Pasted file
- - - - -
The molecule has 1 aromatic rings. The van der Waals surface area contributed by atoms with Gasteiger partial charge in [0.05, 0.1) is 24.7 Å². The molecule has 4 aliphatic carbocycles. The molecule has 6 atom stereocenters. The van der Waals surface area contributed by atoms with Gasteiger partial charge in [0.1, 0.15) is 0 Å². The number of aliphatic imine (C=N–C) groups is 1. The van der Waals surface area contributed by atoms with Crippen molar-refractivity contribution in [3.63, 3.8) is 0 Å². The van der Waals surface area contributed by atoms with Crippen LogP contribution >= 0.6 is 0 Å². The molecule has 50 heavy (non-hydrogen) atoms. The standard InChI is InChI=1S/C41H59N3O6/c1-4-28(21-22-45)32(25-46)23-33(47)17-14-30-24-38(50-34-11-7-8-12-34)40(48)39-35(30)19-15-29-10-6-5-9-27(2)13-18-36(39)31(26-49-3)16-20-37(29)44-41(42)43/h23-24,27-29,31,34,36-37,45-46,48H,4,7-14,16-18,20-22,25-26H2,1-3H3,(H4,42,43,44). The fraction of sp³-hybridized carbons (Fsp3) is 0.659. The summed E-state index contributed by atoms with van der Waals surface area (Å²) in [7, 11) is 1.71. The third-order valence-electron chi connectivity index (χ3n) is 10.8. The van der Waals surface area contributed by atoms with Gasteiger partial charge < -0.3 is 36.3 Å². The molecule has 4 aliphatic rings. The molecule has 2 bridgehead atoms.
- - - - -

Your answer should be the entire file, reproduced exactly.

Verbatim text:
The molecule has 1 aromatic rings. The van der Waals surface area contributed by atoms with Gasteiger partial charge in [0.05, 0.1) is 24.7 Å². The molecule has 4 aliphatic carbocycles. The molecule has 6 atom stereocenters. The van der Waals surface area contributed by atoms with Gasteiger partial charge in [0.1, 0.15) is 0 Å². The number of aliphatic imine (C=N–C) groups is 1. The van der Waals surface area contributed by atoms with Crippen molar-refractivity contribution in [3.63, 3.8) is 0 Å². The van der Waals surface area contributed by atoms with Crippen LogP contribution >= 0.6 is 0 Å². The molecule has 50 heavy (non-hydrogen) atoms. The standard InChI is InChI=1S/C41H59N3O6/c1-4-28(21-22-45)32(25-46)23-33(47)17-14-30-24-38(50-34-11-7-8-12-34)40(48)39-35(30)19-15-29-10-6-5-9-27(2)13-18-36(39)31(26-49-3)16-20-37(29)44-41(42)43/h23-24,27-29,31,34,36-37,45-46,48H,4,7-14,16-18,20-22,25-26H2,1-3H3,(H4,42,43,44). The fraction of sp³-hybridized carbons (Fsp3) is 0.659. The summed E-state index contributed by atoms with van der Waals surface area (Å²) in [7, 11) is 1.71. The third-order valence-electron chi connectivity index (χ3n) is 10.8. The van der Waals surface area contributed by atoms with Gasteiger partial charge < -0.3 is 36.3 Å². The molecule has 4 aliphatic rings. The molecule has 2 bridgehead atoms.